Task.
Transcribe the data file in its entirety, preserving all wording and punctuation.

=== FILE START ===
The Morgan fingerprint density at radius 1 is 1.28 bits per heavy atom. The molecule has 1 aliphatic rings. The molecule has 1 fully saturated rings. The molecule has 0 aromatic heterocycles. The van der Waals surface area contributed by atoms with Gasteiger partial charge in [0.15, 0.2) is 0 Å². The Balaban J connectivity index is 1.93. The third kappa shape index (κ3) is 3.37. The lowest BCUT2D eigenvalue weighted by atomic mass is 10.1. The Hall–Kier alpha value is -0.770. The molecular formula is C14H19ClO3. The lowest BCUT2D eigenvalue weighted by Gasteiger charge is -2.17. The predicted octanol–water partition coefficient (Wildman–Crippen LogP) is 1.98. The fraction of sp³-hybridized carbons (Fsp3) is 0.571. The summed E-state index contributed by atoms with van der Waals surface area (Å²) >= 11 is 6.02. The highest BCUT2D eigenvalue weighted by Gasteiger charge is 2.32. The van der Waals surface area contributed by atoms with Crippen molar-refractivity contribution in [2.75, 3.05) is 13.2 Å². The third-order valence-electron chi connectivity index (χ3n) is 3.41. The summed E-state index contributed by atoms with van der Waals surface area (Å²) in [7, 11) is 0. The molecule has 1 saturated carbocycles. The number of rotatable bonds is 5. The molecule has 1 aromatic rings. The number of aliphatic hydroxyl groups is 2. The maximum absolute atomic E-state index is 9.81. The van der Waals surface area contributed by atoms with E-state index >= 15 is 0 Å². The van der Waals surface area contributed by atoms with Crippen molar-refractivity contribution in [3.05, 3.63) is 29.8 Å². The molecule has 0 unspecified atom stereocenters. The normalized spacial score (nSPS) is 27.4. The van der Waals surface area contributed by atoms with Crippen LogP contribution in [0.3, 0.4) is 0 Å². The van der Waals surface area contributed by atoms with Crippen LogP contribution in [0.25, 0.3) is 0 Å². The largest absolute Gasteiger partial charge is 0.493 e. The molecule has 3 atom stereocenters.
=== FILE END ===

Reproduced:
The Morgan fingerprint density at radius 1 is 1.28 bits per heavy atom. The molecule has 1 aliphatic rings. The molecule has 1 fully saturated rings. The molecule has 0 aromatic heterocycles. The van der Waals surface area contributed by atoms with Gasteiger partial charge in [0.15, 0.2) is 0 Å². The Balaban J connectivity index is 1.93. The third kappa shape index (κ3) is 3.37. The lowest BCUT2D eigenvalue weighted by atomic mass is 10.1. The Hall–Kier alpha value is -0.770. The molecular formula is C14H19ClO3. The lowest BCUT2D eigenvalue weighted by Gasteiger charge is -2.17. The predicted octanol–water partition coefficient (Wildman–Crippen LogP) is 1.98. The fraction of sp³-hybridized carbons (Fsp3) is 0.571. The summed E-state index contributed by atoms with van der Waals surface area (Å²) >= 11 is 6.02. The highest BCUT2D eigenvalue weighted by Gasteiger charge is 2.32. The van der Waals surface area contributed by atoms with Crippen molar-refractivity contribution in [2.75, 3.05) is 13.2 Å². The third-order valence-electron chi connectivity index (χ3n) is 3.41. The summed E-state index contributed by atoms with van der Waals surface area (Å²) in [7, 11) is 0. The molecule has 1 saturated carbocycles. The number of rotatable bonds is 5. The molecule has 1 aromatic rings. The number of aliphatic hydroxyl groups is 2. The maximum absolute atomic E-state index is 9.81. The van der Waals surface area contributed by atoms with E-state index >= 15 is 0 Å². The van der Waals surface area contributed by atoms with Crippen molar-refractivity contribution in [3.05, 3.63) is 29.8 Å². The molecule has 0 unspecified atom stereocenters. The normalized spacial score (nSPS) is 27.4. The van der Waals surface area contributed by atoms with Crippen LogP contribution in [0.3, 0.4) is 0 Å². The van der Waals surface area contributed by atoms with Crippen LogP contribution in [0.25, 0.3) is 0 Å². The largest absolute Gasteiger partial charge is 0.493 e. The molecule has 3 atom stereocenters.